I call bullshit. A flat infrastructure charge to everyone or this is nothing more than an attempt to tax your own power generation. The money they lose is due to free market forces (cheap solar availability) and the money they gain is from the cheaper power available to them. Any charge for infrastructure should be equal to everyone OR scaled to the infrastructure costs of the area, which would mean higher costs for rural areas.

Are the power companies the next RIAA? Better methods exist so we'll charge you to use them since we won't make money on it?

Re:Can someone explain this guy's logic to me (0)

Mikachu (972457) | more than 4 years ago | (#28908975)

I thought infrastructure support was supposed to be the job of tax dollars? And we would have to pay them even if we weren't connected to an energy grid.

Re:Can someone explain this guy's logic to me (2, Informative)

Anonymous Coward | more than 4 years ago | (#28909051)

Here in NJ, the electric company only pays you for the electricity you put into the grid, but charges you for both electricity AND delivery when you take it off the grid. So If your average consumption equals your solar production, you still end up paying. I would hardly call this mooching - especially when delivery charges are nearly as much as usage charges.

Re:Can someone explain this guy's logic to me (4, Informative)

Jimithing DMB (29796) | more than 4 years ago | (#28908949)

Actually no, it's about simple accounting for resources. It costs money to maintain the electric grid. There are two basic costs involved for you to receive power: 1) Cost of generating the power, 2) cost of transmitting that power. Ordinarily when you buy power from the power company they roll these together and charge you per kWh.

When you have your own on-site generation you have 3 basic states of use: 1) Using some amount of power from the grid, 2) using zero power from the grid, 3) putting power back into the grid. For state 1 and 2 you are simply charged for electricity as per usual. It's state 3 that's problematic.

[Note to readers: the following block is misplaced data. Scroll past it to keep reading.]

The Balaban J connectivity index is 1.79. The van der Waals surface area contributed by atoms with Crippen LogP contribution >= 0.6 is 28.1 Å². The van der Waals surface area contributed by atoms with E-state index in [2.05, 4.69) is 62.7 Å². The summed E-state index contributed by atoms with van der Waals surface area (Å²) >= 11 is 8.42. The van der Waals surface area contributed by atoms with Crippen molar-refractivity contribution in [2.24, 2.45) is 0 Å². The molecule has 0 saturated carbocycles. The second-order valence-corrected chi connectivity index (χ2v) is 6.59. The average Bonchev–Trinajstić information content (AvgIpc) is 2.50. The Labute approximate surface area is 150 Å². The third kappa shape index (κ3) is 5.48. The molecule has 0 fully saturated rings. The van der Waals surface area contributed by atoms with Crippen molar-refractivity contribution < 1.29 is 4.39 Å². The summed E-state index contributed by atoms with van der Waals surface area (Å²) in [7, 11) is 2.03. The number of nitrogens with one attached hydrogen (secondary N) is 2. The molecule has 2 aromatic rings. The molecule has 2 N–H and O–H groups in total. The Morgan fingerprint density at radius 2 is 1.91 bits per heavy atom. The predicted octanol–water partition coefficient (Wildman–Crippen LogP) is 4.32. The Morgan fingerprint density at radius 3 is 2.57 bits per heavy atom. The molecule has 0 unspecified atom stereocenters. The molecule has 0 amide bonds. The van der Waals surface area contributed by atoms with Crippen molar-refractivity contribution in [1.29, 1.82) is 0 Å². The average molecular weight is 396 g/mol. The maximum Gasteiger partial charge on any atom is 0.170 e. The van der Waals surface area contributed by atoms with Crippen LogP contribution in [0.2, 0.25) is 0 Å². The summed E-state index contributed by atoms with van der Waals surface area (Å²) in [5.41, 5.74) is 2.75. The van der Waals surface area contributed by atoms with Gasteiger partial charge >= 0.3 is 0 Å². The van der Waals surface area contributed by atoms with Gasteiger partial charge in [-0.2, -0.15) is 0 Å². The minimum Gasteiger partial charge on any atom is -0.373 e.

The problem is that many people naively expect to get paid the same rate for energy they put back into the grid as energy they took from the grid. But the rate they paid to take energy from the grid was generation plus transmission. If the rate they are paid to put energy back into the grid is the same rate, e.g. "running the meter backwards" then they are effectively being paid for stealing.

The ideal fix for this is to have two meters. One for inbound power usage and one for outbound power supply. The customer would then have to pay for inbound usage at the normal rate and would be paid for supplying power at a reduced rate. That is, they would be paid for generation of the power but would not be paid for transmission of it because they did not themselves pay for transmission.

In lieu of this, the power company has found it easier to simply charge a connection fee to pay for this transmission. It looks bad to someone who is ignorant of the mechanics of power transmission and it doesn't seem particularly fair because it's apparently a flat fee that will be charged based on how much the company estimates the customer is using the grid to transmit power.

That said it is still more fair than what they are doing now which seems to be paying the customers who put power back into the grid for not only the generation, which they did provide, but also for the transmission, which they did not. The money has to come from somewhere and that somewhere is the companies bottom line. So the company will eventually petition to have the electricity rates raised to cover this cost which means that everybody else will have to pay more because some people think its cool that their meter actually runs backwards.

It's really not that difficult to understand. The problem here is that the reporter didn't check her facts or use logic or reason. Instead it's a he-said he-said story between the underdogs and the big bad evil corporation. She mentions in the article that she pressed the power company spokesman and got him to admit that "currently, no Xcel electric customers pay extra to fund solar connectivity fees. In reality, Xcel absorbs those fees." Then she goes on to say that "The money from the proposed fee would not go into the pockets of electric customers, but would go back to Xcel." This is true but no where near the whole story. Xcel has a fiduciary responsibility to account for resources used. Right now Xcel's resources are being used without payment and actually worse than that Xcel is actually paying someone else to use their resources. That is an untenable situation which can only be resolved by charging someone for it. This can be done by either correctly charging the customers who use these resources or, if this fails, by raising the rates for everyone. There are no other options. But Christin did not bother to point out the obvious here.

Re:Can someone explain this guy's logic to me (4, Informative)

jonbryce (703250) | more than 4 years ago | (#28908679)

My electricity bill has a daily standing charge + a charge for each unit of electricity I use. I thought that was a pretty common arrangement, and the standing charge covers the cost of grid maintenance, and the unit charge covers the cost of generating electricity.

Re:Can someone explain this guy's logic to me (-1, Troll)

Anonymous Coward | more than 4 years ago | (#28908711)